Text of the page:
The House voted Friday to extend a pay freeze for federal workers, already in effect for more than two years, for another nine months.
Republicans, who largely backed the measure, said it would save $11 billion in the long run and that economically secure public servants could go a little longer without a raise.
Most Democrats, and the White House, criticized the bill as an example of anti-government bias and said Republicans, instead of debating a bill that has little chance of advancing in the Democratic-controlled Senate, should be concentrating on avoiding the pending automatic cuts to federal programs that could have a painful effect on the economy.
The House measure, approved on a 261-154 vote, blocks an executive order issued by President Barack Obama last December that would give the nation's 2 million civilian federal workers a 0.5 percent cost-of-living raise from March 27, when the current federal spending agreement expires, through the end of the year.
The White House has indicated it will also include a 1 percent federal pay increase in its 2014 budget proposal.
The White House, in a statement, opposed the House bill, saying federal workers have already done more than their part in bringing down the deficit and that the legislation was added burden on those who " assure the safety of this country's food and airways, defend the homeland, provide health care to the nation's veterans, search for cures to devastating diseases and provide vital support to our troops at home and abroad."
Obama in 2010 initiated a two-year freeze on federal COLAs as part of an effort to reduce the deficit. Federal worker unions and others opposing the bill say that, with the freeze and higher pension contributions required of new workers, federal employees are already helping save $103 billion over a 10-year period.
But the bill's sponsor, freshman Rep. Ron DeSantis, R-Fla., said his "modest" bill "simply recognizes our current fiscal reality and the fact that government salaries must bear some relationship to the private sector salaries that support them." His bill, estimated at saving $11 billion over 10 years, would also extend the freeze on congressional member pay, now running through September, until the end of the year.
The freeze only applies to cost-of-living adjustments, and not merit and longevity raises. The House Oversight and Government Reform Committee cited figures showing that, with merit-based raises and other "step" increases, the median pay for a federal employee in September last year was $72,714, up more than $3,000 from two years earlier. Committee Chairman Darrell Issa, R-Calif., said the pay freeze would cost each employee $274 for the year.
Those supporting the freeze say the average federal worker compensation, including benefits, is nearly double the median U.S. household income. They point to a 2012 Congressional Budget Office study showing that, while wages are similar for federal workers and comparable private sector workers, federal workers on the whole had more generous benefit packages. Overall, it said, total compensation is 16 percent higher in the public sector.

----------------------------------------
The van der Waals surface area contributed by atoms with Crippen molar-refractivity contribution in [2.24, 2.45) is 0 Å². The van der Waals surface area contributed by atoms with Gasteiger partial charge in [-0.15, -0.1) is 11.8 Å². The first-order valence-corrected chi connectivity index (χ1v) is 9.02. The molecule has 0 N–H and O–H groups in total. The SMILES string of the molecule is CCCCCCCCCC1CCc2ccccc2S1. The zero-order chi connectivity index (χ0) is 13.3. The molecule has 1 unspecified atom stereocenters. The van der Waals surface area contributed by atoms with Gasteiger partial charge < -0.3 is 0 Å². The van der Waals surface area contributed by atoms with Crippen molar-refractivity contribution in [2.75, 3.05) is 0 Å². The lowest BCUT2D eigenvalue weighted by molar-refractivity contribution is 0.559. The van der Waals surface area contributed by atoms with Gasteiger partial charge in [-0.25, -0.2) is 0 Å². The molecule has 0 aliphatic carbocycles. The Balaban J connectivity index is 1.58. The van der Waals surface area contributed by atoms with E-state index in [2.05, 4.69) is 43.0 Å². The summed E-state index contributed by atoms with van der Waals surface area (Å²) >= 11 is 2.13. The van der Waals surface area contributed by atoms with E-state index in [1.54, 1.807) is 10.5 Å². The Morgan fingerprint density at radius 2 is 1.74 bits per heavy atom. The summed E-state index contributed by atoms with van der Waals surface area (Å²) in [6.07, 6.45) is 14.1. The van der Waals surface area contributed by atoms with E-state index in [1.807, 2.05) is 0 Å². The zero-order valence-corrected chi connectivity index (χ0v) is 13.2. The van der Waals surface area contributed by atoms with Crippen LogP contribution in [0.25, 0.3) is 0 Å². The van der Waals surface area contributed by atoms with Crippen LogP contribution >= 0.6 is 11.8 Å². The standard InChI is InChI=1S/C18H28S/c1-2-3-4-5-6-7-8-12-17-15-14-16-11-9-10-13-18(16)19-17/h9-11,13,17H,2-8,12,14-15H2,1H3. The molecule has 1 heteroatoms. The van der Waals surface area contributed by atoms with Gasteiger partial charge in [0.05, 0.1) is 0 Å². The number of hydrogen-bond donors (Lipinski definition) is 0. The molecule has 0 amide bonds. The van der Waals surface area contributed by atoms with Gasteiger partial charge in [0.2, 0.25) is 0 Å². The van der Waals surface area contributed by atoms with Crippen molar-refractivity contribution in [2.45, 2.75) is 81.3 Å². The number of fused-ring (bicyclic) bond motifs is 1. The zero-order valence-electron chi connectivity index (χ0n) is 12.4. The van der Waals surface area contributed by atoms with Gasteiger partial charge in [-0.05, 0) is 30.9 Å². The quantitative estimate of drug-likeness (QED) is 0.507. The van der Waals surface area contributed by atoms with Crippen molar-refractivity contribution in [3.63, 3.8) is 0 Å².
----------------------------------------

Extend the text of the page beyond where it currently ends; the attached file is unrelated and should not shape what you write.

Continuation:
But federal worker unions rely on Bureau of Labor Statistics surveys showing that in most localities federal employees trail behind private sector counterparts in wages. This is most evident for more highly educated employees who give up lucrative opportunities in the private sector to serve the public.
National Treasury Employees Union president Colleen M. Kelley said the House bill was "a particularly galling step in light of the fact that federal workers have contributed far more than any other group to economic recovery and deficit reduction."
Opponents warned that government workers will also be the first to be hit if Congress fails to find a way to avert $85 billion in automatic spending cuts to occur at the end of this month or come up with a new spending plan when the current law covering federal spending expires at the end of March. "The salary freeze, along with the threat of furloughs, layoffs and another complete government shutdown, are a punishment in search of a crime," said American Federal of Government Employees national president J. David Cox.
One of the harshest critics of the bill was Republican Frank Wolf, whose northern Virginia district includes many federal workers. "This bill is nothing more than a political stunt that targets the hardworking, dedicated men and women of the civil service," he said in a letter to his GOP colleagues, reminding them that people who haven't seen a raise in more than two years include CIA and FBI agents, border and customs agents, nurses and doctors at VA facilities, food inspectors, firefighters at national forests and NASA astronauts and engineers.
According to the Office of Personnel Management, there were about 2.1 million civilian workers in 2011. The number has been consistently around the 2 million mark for the past 50 years.